“Like Muhammad Ali puts it, we are all—black and brown and poor—victims of the same system of oppression.” – Rev. Martin Luther King, Jr.
Happy Birthday Muhammad Ali! Mainstream media continues to revere him for his extraordinary achievements as an athlete and his influential oratory style (How many of us have alleged to “float like a butterfly, sting like a bee”?). However, Ali is beloved to the progressive community and the African diaspora for his candid criticism of racial discrimination and poverty as well as his refusal to be inducted in the US Army during the Vietnam War due to his religious beliefs. Ali could have exercised his class privilege, entered the army and fought entertaining exhibition bouts without ever being in any physical danger. Instead, he chose to take a principled stand which in the short run cost him millions of dollars and some of his peak years as a boxing champion. In the long run, Ali’s example made him a legend.
To learn more about Muhammad Ali, see the Academy Award-winning film When we Were Kings, or read this Dave Zirin article in The Nation.
When will race no longer be a barrier to educational success? In this episode of BREAKING DOWN RACISM, a former Deputy Director of Prep for Prep–a leadership development and educational access program for young people of color–discusses his take on the future of equality in private education. Could your school do a better job with diversity and inclusion? Tell us about it in the comment section below.
Writers: John Dumey, Layla Nunez, Noemi Morales
Director: Layla Ninez
Producer: John Dumey, Noemi Morales
Featured Guest: Peter Bordonaro
Host/Executive Producer/Series Creator: Robin J. Hayes, PhD
Production Assistant: Enrique Prieto Mancia
Today in Black History, George Washington Carver was born into slavery in Missouri in 1864 (or possibly 1861). A pioneering American scientist, Prof. Carver encouraged the diversification of crops in the South using alternatives such as peanuts and soybeans. He invented over 100 uses for the peanut including gasoline and nitroglycerin. Although Carver never legally married, he was survived by his longtime companion, fellow scientist and Tuskegee professor Austin W. Curtis, Jr.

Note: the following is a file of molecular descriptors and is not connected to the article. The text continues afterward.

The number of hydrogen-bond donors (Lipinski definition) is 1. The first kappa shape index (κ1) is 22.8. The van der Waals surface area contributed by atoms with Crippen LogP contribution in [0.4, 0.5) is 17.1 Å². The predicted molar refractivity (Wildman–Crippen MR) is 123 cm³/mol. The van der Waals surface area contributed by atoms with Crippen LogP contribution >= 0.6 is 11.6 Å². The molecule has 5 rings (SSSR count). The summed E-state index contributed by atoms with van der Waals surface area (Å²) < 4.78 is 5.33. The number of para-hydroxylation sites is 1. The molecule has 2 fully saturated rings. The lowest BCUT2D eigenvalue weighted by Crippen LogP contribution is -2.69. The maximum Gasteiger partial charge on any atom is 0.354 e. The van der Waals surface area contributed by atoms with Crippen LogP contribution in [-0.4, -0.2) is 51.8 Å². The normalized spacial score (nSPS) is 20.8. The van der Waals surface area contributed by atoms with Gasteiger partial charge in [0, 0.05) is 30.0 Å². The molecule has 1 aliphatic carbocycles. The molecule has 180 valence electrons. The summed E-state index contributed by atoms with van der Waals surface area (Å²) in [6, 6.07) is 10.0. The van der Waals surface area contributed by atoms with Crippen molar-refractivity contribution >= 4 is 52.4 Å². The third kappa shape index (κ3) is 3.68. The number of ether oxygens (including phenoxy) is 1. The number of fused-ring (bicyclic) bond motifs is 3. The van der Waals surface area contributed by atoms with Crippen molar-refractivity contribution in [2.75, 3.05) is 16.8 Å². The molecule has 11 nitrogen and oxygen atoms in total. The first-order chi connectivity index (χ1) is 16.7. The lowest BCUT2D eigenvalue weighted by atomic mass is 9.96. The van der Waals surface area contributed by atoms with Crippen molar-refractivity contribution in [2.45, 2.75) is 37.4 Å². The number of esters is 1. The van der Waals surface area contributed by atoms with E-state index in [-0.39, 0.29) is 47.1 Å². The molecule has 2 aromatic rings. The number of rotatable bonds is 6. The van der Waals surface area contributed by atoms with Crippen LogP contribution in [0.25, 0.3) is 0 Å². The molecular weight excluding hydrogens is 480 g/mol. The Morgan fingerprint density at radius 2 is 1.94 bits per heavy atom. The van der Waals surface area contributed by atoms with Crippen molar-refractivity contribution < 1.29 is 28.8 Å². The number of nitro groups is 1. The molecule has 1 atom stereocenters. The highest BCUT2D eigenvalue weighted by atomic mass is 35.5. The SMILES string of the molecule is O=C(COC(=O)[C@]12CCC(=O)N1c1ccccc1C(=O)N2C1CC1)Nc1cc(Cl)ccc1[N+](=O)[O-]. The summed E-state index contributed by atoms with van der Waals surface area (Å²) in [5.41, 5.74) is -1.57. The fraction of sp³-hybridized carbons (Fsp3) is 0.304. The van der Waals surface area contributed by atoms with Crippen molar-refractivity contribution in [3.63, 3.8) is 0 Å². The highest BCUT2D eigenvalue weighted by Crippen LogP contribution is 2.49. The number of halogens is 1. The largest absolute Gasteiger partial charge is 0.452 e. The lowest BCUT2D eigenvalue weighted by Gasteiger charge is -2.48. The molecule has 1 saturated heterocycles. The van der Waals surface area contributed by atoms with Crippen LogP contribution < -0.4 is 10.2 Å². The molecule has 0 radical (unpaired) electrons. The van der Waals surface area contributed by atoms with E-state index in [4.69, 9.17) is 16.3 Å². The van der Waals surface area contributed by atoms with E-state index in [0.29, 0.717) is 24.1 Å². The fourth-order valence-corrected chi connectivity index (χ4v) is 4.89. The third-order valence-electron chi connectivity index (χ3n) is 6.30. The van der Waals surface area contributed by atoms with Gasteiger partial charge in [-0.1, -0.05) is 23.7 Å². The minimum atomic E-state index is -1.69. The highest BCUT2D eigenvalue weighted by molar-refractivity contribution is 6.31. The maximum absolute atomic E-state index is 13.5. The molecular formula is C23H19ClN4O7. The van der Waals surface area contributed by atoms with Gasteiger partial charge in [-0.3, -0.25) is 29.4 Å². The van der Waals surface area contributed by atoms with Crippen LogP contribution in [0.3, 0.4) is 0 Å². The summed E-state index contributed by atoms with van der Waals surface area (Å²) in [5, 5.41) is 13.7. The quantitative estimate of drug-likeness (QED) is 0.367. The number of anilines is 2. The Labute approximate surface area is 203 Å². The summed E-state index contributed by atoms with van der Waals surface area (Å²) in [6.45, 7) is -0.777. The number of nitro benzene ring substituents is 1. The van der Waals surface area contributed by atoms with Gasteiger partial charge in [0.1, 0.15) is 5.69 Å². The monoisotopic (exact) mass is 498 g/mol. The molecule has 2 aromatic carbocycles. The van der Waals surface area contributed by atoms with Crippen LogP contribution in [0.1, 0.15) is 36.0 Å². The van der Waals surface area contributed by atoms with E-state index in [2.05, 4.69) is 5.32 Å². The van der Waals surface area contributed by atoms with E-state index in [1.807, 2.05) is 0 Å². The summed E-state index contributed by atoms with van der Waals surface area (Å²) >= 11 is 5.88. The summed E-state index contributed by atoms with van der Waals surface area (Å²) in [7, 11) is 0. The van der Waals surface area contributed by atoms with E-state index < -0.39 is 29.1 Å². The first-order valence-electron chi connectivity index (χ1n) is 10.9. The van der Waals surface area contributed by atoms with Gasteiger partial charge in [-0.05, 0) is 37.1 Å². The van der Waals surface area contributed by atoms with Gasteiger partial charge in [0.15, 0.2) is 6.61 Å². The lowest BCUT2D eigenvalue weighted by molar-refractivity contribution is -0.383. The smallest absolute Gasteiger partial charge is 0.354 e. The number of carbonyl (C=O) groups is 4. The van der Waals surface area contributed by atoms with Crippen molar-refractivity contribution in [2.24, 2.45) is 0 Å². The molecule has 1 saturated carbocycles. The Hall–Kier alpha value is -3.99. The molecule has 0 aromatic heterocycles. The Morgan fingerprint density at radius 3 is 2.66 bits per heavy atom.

Today Arthur Mitchell and Karel Shook co-founded the Dance Theater of Harlem in 1969 to bring ballet and its allied arts to Mitchell’s beloved community. The Dance Theater of Harlem continues to educate young people and diversify the art form of dance.
January 1, 1804 the Haitian revolution succeeds. To learn more about Haitian history, Progressive Pupil suggests The Black Jacobins by C.L.R. James and The Uses of Haiti by Paul Farmer. What are some of the biggest misconceptions we have about Haiti today?
On January 1, 1863 President Abraham Lincoln issued the Emancipation Proclamation making slavery illegal in the US. Soon afterwards, newspapers such as the Southwestern Christian Advocate in New Orleans were flooded with letters and advertisements by freedmen searching for their mothers, children, and spouses who had been sold or disappeared, or who had fled the brutality of plantation owners. These letters reveal no one ever adjusted to slavery. And the trauma the experience caused endured long after Lincoln’s decree. How does slavery continue to impact African American families today?
Happy New Year!! In this episode from Season 1 of Breaking Down Racism, Sudanese rapper Oddisee, Afro-Dominican singer Fanesha Fabre, Ethiopian journalist Hanna Giorgies and others discuss the diversity of the Black community and the meaning of diaspora today.
Written by: Regine Nehy
Produced by: Regine Nehy and Ladin Awad
Executive Producer: Robin J. Hayes, PhD
Directed by: Tsige Tafesse and Sequana Williams
Edited by: Ladin Awad
Breaking Down Racism is brought to you by Progressive Pupil, which “makes Black studies for everybody.” The series was created by Robin J. Hayes, PhD.
Unfortunately, the United States military continues to struggle to address its history of segregation and exclusion. In this episode of BREAKING DOWN RACISM, veteran Gari Harvey reflects on his experience being #BlackintheMilitary.